Managing large 4-H clubs through a cadre system
How to manage a large 4-H club and develop youth leadership through the cadre system.
What is the magic number of members in a 4-H club? There is no right answer to this question. Michigan State University Extension 4-H Youth Development recommends that a 4-H club consist of a minimum of five members from at least two different families. When it comes to managing a large club, there are several different approaches, including utilizing the cadre system.
The cadre system is something for clubs with 35 or more members to explore. The purpose is to:
- Establish an effective communication system among members.
- Establish and encourage an environment that allows all members to contribute to the decision-making process in a small, safe setting.
- Provide leadership opportunities for teens to assume responsibility within the club, develop leadership skills and encourage participation by more families and members outside of the club leaders.
A cadre consist of eight to 12 club members that during a meeting functions as a mini club within a larger club setting. When setting up a cadre, an organizational leader should consider the following:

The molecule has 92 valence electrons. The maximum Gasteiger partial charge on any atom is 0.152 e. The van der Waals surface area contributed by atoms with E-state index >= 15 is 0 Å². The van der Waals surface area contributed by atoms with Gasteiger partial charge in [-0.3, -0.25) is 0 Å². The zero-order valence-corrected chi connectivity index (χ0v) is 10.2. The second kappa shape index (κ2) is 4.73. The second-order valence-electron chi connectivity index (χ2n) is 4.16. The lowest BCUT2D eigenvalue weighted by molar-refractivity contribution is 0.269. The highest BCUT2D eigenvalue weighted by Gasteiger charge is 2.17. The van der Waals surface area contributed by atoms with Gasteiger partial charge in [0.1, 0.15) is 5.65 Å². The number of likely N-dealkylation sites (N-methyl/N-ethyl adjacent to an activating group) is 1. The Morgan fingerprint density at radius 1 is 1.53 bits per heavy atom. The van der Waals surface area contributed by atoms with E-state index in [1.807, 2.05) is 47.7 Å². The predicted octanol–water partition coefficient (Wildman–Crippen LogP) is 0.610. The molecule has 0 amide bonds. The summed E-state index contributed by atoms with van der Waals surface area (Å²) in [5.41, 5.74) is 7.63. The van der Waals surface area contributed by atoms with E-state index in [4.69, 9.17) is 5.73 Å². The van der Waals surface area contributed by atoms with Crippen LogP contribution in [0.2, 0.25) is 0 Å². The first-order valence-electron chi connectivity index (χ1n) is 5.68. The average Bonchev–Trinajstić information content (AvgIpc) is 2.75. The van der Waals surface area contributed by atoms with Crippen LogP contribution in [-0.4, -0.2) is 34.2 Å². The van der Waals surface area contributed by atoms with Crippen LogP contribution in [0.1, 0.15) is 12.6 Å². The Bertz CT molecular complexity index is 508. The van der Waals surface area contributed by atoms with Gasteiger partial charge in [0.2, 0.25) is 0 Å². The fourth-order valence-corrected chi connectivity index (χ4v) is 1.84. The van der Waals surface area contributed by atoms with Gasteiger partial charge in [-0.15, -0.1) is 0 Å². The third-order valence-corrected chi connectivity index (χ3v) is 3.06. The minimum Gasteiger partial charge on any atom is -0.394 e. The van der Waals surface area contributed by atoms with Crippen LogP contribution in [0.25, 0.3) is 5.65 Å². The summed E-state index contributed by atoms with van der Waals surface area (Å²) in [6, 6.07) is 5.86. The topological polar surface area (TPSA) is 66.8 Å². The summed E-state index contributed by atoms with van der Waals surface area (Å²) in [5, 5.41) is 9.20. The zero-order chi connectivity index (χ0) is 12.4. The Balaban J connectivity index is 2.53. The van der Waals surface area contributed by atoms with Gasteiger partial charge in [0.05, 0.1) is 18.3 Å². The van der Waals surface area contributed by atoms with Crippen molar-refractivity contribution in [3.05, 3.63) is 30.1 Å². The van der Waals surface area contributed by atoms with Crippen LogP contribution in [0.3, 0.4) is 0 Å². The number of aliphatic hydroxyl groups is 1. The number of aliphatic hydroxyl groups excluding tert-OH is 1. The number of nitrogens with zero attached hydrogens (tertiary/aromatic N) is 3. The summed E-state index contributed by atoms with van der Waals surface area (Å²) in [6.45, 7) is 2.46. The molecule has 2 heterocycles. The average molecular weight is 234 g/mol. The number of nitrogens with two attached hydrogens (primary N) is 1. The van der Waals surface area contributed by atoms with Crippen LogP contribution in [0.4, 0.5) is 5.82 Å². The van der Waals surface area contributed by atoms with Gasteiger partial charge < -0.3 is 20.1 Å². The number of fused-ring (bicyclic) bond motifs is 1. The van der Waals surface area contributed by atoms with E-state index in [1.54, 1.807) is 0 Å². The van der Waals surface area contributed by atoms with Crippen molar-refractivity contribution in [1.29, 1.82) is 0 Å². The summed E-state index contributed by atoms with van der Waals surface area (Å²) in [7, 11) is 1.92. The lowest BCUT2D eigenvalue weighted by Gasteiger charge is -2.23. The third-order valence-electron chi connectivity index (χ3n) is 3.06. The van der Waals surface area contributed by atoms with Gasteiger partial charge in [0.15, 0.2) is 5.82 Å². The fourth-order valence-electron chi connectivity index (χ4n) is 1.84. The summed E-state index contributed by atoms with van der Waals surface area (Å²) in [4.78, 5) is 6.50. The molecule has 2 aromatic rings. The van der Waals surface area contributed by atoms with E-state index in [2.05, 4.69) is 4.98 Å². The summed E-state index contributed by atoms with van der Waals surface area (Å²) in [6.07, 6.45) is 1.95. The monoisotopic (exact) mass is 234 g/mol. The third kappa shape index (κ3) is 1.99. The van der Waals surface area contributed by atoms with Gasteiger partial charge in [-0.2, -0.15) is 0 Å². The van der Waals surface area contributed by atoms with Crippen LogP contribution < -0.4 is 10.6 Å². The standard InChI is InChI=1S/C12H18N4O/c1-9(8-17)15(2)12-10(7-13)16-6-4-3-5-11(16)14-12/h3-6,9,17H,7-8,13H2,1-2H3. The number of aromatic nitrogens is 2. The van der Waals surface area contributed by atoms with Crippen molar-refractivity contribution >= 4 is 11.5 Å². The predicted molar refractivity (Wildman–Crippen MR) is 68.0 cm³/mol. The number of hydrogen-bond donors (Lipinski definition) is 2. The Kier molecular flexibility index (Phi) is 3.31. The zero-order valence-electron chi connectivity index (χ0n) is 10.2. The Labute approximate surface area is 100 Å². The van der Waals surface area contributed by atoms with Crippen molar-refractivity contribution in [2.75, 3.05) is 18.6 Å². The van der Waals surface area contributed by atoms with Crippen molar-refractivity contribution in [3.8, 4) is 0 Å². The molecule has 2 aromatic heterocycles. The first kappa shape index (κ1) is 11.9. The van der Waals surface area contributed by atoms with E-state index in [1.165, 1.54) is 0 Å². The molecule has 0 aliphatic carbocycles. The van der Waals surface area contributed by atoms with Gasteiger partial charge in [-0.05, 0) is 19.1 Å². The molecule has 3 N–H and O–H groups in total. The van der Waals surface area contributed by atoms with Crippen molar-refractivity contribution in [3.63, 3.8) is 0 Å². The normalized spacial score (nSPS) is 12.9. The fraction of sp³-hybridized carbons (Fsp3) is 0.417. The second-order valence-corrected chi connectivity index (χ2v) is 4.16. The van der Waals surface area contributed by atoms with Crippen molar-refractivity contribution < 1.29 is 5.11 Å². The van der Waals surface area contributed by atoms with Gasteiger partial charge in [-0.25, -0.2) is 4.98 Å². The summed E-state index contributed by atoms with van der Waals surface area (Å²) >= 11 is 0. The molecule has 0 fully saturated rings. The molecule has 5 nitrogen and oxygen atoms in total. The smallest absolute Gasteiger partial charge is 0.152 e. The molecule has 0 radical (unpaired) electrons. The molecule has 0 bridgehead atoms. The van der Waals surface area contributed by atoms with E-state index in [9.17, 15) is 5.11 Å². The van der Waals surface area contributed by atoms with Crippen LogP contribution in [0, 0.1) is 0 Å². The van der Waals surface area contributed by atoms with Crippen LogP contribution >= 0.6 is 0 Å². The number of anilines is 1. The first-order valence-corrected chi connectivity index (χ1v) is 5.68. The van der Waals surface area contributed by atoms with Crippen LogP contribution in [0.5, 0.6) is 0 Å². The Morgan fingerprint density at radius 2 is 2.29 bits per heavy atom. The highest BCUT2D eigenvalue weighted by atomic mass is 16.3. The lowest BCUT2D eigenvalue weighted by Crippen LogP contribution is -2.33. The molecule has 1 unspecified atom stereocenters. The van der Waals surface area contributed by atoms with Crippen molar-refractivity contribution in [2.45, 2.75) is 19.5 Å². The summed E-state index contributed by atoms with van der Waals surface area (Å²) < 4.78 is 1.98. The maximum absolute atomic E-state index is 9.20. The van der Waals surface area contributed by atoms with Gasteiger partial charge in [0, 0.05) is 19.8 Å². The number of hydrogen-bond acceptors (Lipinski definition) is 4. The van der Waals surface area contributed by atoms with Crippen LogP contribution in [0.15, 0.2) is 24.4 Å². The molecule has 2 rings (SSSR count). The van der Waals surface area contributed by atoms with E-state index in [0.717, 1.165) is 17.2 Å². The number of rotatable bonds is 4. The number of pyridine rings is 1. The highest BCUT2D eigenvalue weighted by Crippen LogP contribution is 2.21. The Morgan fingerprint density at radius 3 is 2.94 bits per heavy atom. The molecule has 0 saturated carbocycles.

- Ratio of boys to girls.
- Variety of ages and experience.
- Accessibility to be in contact between meetings.
- Variety of interest, talents and abilities.
Each cadre needs to be assigned a teen leader and adult who will be responsible for the individuals involved within the cadre. The main function of the cadre leaders is to manage the communication within the cadre. They will be responsible for reminding members of meetings, taking attendance at meetings and handling discussions within their small group when a motion has been presented to the larger club membership. They also facilitate opinions and ideas of the group to share with the larger group. If the teen leader would like to take their leadership skills to another level, they may assist members in record keeping, assist with required registration forms, arrange additional educational programs or give demonstrations at meetings.
Michigan 4-H Guiding Principles says youth are considered participants rather than recipients in the learning process and youth develop skills that help them succeed. The cadre system allows for more youth to actively engage in these guiding principles by being leaders within their club. Developing youth leaders at a local club will enhance their participation as well as offer an opportunity for youth to step up and develop their leadership skills.